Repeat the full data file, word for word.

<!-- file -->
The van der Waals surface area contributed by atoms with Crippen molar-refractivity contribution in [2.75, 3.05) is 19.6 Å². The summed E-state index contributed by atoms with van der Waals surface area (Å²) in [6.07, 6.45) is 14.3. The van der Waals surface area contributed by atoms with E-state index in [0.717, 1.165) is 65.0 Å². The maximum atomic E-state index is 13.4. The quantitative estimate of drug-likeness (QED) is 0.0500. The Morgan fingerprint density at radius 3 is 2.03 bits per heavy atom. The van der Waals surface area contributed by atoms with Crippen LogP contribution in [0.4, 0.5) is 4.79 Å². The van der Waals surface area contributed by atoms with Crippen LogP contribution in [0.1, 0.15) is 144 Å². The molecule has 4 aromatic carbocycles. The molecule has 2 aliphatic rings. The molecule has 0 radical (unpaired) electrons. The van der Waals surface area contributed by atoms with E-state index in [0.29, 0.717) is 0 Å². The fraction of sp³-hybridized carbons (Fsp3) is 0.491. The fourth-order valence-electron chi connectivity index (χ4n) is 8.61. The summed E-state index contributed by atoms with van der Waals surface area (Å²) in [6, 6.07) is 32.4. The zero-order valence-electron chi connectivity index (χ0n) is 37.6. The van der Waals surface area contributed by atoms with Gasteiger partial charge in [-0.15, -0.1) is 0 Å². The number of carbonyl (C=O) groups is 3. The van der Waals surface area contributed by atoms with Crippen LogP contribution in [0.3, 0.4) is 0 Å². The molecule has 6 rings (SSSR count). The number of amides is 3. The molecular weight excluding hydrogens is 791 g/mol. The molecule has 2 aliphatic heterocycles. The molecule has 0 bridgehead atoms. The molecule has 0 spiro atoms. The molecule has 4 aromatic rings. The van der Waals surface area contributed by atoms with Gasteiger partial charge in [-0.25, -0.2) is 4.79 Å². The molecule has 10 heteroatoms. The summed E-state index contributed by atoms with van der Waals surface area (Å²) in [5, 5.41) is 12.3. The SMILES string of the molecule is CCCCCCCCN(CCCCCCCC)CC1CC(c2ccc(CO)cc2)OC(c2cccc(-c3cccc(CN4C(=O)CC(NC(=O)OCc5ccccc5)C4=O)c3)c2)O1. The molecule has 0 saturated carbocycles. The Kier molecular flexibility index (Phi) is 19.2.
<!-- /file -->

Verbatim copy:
The van der Waals surface area contributed by atoms with Crippen molar-refractivity contribution in [2.75, 3.05) is 19.6 Å². The summed E-state index contributed by atoms with van der Waals surface area (Å²) in [6.07, 6.45) is 14.3. The van der Waals surface area contributed by atoms with E-state index in [0.717, 1.165) is 65.0 Å². The maximum atomic E-state index is 13.4. The quantitative estimate of drug-likeness (QED) is 0.0500. The Morgan fingerprint density at radius 3 is 2.03 bits per heavy atom. The van der Waals surface area contributed by atoms with Crippen LogP contribution in [0.4, 0.5) is 4.79 Å². The van der Waals surface area contributed by atoms with Crippen LogP contribution in [0.1, 0.15) is 144 Å². The molecule has 4 aromatic carbocycles. The molecule has 2 aliphatic rings. The molecule has 0 radical (unpaired) electrons. The van der Waals surface area contributed by atoms with E-state index in [0.29, 0.717) is 0 Å². The fraction of sp³-hybridized carbons (Fsp3) is 0.491. The fourth-order valence-electron chi connectivity index (χ4n) is 8.61. The summed E-state index contributed by atoms with van der Waals surface area (Å²) in [6, 6.07) is 32.4. The zero-order valence-electron chi connectivity index (χ0n) is 37.6. The van der Waals surface area contributed by atoms with Gasteiger partial charge in [-0.15, -0.1) is 0 Å². The number of carbonyl (C=O) groups is 3. The van der Waals surface area contributed by atoms with Crippen LogP contribution in [0.3, 0.4) is 0 Å². The molecule has 6 rings (SSSR count). The number of amides is 3. The molecular weight excluding hydrogens is 791 g/mol. The molecule has 2 aliphatic heterocycles. The molecule has 0 bridgehead atoms. The molecule has 0 spiro atoms. The molecule has 4 aromatic rings. The van der Waals surface area contributed by atoms with Gasteiger partial charge in [-0.25, -0.2) is 4.79 Å². The molecule has 10 heteroatoms. The summed E-state index contributed by atoms with van der Waals surface area (Å²) in [5, 5.41) is 12.3. The SMILES string of the molecule is CCCCCCCCN(CCCCCCCC)CC1CC(c2ccc(CO)cc2)OC(c2cccc(-c3cccc(CN4C(=O)CC(NC(=O)OCc5ccccc5)C4=O)c3)c2)O1. The molecule has 0 saturated carbocycles. The Kier molecular flexibility index (Phi) is 19.2.